There is a part in the AIA Code of Ethics that talks about civil rights addressing how AIA members should not discriminate on the basis of gender, race, sexual orientation, religion, ability. It does not address gender identity or gender expression. Every little step that we take is important knowing that policy is a constant work in progress, reflecting a moment in time. The most important thing I would say is that policies do need to be changed and evaluated. Many times emerging professionals think it doesn't affect them because it is not really exciting. It does affect them and the strongest recommendation I can give is to understand the language that is used.
How can one affect change?
The first step is to define your intent and be clear about why the change is needed. You can change things in the Code of Ethics, or you can change things in terms of public positions. Any change that you make has to be affected on multiple platforms - media and outreach. That is the unrecognized work that has to be done to make things happen. Sometimes people take one path and they hit a roadblock but have to reverse. Often you have to test multiple paths to get to a destination; there isn't one way to do anything. This always tends to require more effort than you think it does, and it will require a flexibility and understanding. Pushing on one end to get the other to budge; then readjust to move one step closer. That works with architecture practice as well… and construction administration… and negotiation with my kids… All those things in life. But above all, you need to believe in what you are doing. Question things and be open to the idea that you could be wrong. It is through struggle that the most beautiful things are created.
What are some challenges that emerging professionals face?
Architecture has always been apprentice-based. It must be learned in context and carries a long tradition of culture of mentoring—which at its best is a form of teaching. In 2012, I was enrolled at the Harvard Extension School getting a graduate degree in educational technology. I did a research study looking at professional continuing education, especially from the perspective of emerging professionals. In this I discovered the work of two educators, Bryan Lawson and Kees Dorst, who studied how architects learn. They found a unique exchange of collaborative learning through our external context. Architects also understand representational relationships—like how a building can represent other abstract forms. They see the world through a unique perspective.
One of the challenges that I see emerging professionals encounter is reduced face-to-face time with established professionals. Everyone is busy and that critical learning time is dwindling. Lost are casual conversations and the ability to ask questions with the speed of work. Always a work in progress, I have to be intentional about making time to check-in often with my teammates. There is a balance between being respectful with people’s time and attention and understanding that as an emerging professional, your development is also critical to continue growing.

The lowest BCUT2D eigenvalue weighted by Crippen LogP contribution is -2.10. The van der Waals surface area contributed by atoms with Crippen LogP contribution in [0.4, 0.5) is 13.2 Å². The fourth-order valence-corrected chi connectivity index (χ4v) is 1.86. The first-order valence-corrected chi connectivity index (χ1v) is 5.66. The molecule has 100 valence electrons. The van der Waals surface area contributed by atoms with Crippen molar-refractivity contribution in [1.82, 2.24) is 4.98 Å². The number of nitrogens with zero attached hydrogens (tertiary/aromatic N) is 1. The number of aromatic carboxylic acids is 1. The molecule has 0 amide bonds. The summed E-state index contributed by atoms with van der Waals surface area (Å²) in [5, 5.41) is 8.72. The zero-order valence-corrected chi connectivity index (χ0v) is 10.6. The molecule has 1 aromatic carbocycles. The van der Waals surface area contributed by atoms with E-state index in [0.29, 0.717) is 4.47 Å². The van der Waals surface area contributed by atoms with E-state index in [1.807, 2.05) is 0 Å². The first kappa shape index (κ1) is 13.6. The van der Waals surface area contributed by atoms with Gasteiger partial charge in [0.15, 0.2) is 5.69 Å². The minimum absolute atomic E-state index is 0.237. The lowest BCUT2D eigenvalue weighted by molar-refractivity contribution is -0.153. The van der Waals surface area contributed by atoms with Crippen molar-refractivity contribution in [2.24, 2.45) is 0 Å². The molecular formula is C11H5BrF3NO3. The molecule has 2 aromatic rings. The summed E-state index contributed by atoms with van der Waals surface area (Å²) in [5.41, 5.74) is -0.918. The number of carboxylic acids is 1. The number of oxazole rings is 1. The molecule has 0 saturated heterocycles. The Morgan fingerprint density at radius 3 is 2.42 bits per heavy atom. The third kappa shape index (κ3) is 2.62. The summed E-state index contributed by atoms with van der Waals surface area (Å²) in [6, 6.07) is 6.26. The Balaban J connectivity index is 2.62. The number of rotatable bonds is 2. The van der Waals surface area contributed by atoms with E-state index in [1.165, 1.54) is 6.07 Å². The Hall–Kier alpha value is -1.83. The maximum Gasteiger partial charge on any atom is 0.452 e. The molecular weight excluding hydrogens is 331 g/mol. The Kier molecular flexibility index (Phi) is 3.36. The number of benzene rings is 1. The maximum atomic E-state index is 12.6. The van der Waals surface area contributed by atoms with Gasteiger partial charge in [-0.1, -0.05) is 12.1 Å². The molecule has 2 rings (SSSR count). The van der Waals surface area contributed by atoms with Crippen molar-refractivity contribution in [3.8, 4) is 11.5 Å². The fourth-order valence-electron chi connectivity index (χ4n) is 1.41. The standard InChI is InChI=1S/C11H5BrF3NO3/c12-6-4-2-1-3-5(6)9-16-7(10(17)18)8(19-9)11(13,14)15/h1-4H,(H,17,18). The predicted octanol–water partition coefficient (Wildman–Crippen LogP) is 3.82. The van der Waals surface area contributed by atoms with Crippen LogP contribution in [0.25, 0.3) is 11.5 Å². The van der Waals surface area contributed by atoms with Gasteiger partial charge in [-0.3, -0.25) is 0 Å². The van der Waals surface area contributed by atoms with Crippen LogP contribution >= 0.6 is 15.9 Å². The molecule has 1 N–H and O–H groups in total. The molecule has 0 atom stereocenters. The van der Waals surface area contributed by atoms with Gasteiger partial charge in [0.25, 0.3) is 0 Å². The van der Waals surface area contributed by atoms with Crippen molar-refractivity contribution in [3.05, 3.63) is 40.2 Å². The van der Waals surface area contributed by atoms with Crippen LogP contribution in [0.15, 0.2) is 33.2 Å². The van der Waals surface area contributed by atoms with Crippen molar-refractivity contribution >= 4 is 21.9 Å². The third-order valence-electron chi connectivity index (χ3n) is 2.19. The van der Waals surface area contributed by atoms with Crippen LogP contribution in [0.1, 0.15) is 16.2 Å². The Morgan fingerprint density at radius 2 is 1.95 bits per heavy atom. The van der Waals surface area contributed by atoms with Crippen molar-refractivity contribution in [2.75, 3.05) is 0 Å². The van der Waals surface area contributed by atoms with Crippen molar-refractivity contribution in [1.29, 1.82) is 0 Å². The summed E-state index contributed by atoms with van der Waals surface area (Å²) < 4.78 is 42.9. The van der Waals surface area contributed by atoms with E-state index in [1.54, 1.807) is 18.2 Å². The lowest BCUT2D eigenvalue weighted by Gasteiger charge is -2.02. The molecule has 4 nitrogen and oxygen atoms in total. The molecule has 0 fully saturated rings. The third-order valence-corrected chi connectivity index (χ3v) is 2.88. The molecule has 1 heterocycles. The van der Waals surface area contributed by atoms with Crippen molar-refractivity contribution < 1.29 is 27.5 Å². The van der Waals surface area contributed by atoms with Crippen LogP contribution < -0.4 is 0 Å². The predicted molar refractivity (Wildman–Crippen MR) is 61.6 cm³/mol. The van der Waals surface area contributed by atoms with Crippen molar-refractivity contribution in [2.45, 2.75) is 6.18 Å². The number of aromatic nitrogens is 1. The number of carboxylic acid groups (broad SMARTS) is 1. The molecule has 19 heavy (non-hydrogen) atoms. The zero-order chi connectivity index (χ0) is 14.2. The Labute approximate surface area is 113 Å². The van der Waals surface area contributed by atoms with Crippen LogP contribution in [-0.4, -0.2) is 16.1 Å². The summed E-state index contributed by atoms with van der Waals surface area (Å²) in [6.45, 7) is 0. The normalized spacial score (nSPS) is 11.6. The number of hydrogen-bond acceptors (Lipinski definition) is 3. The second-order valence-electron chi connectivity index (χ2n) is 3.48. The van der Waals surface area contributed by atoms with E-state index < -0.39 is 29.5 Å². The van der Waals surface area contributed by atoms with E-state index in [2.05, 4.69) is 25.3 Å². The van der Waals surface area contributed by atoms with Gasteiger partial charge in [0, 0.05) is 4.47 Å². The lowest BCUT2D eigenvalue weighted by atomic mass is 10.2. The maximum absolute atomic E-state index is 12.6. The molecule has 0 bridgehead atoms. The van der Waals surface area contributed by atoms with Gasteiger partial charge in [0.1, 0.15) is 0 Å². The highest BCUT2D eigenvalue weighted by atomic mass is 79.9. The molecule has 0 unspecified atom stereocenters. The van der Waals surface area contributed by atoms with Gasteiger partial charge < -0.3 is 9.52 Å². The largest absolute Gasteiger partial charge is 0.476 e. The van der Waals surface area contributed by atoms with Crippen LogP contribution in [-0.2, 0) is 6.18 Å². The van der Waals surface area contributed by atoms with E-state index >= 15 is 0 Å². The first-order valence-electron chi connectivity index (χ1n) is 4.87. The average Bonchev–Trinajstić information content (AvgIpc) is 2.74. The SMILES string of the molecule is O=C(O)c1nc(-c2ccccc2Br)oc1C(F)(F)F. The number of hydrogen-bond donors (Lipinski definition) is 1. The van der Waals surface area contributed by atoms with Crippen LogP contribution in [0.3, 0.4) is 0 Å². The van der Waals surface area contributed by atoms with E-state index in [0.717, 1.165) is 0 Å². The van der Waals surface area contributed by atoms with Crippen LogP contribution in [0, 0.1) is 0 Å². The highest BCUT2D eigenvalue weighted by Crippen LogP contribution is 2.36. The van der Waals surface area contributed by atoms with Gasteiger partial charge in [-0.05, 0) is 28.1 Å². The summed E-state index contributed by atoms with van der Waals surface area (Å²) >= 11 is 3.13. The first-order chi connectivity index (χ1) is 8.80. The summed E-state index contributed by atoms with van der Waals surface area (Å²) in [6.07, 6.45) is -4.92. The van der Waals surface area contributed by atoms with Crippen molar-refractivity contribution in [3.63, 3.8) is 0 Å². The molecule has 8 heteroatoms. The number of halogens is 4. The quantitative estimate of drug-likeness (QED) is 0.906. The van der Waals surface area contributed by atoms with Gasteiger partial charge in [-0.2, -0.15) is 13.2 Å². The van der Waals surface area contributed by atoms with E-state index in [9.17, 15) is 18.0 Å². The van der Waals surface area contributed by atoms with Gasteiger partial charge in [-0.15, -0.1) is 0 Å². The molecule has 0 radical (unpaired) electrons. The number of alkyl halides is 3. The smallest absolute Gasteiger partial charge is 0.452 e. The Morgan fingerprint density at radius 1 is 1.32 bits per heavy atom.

What changes do you see in the profession?
My first job was in 1994 when I was a senior in high school. On Day 1, I was handed Frank Ching's Architectural Graphics book and asked to learn how to learn lettering so I could add notes to hand drawings. I also started some of the first CAD details in that office. (They only had one computer at the time.) This experience has allowed me to bridge generations—moving past the paper vs. pencil argument—to see both sides. Since then I have experienced the dramatic shift from 2D to 3D and parametric tools. I guess I take a more open philosophical view that we’re not really losing things, but developing different tools or languages for design. The fundamentals are still there and we all have our own comfortability and favorites.
Emerging professionals today have fantastic communication skills, especially visually. There is a lot of fear of change in architecture. Ways that I would like to influence the profession in the next 5-10 years include a robust conversation about what the future of architecture will be, and how architects can prepare for changes to come.
What tips do you have for emerging professionals?
Find a small peer-to-peer networking group. Develop your own Board of Directors; for example five or six people that you really trust at the same developmental level as you. Start to meet regularly and build that trust. Being able to have a forum to explore things like, “I do not think I am getting paid enough, what do you think?” or “I want to have a child, but I do not know if it's the right time” are important conversations. Sometimes the topics are minor; sometimes it may completely change your perspective. In my group, we have the ability to say tough things to each other that you could never say to a coworker, which has been great for developing confidence factor. Knowing that others have your back and understand your experience can be transformational.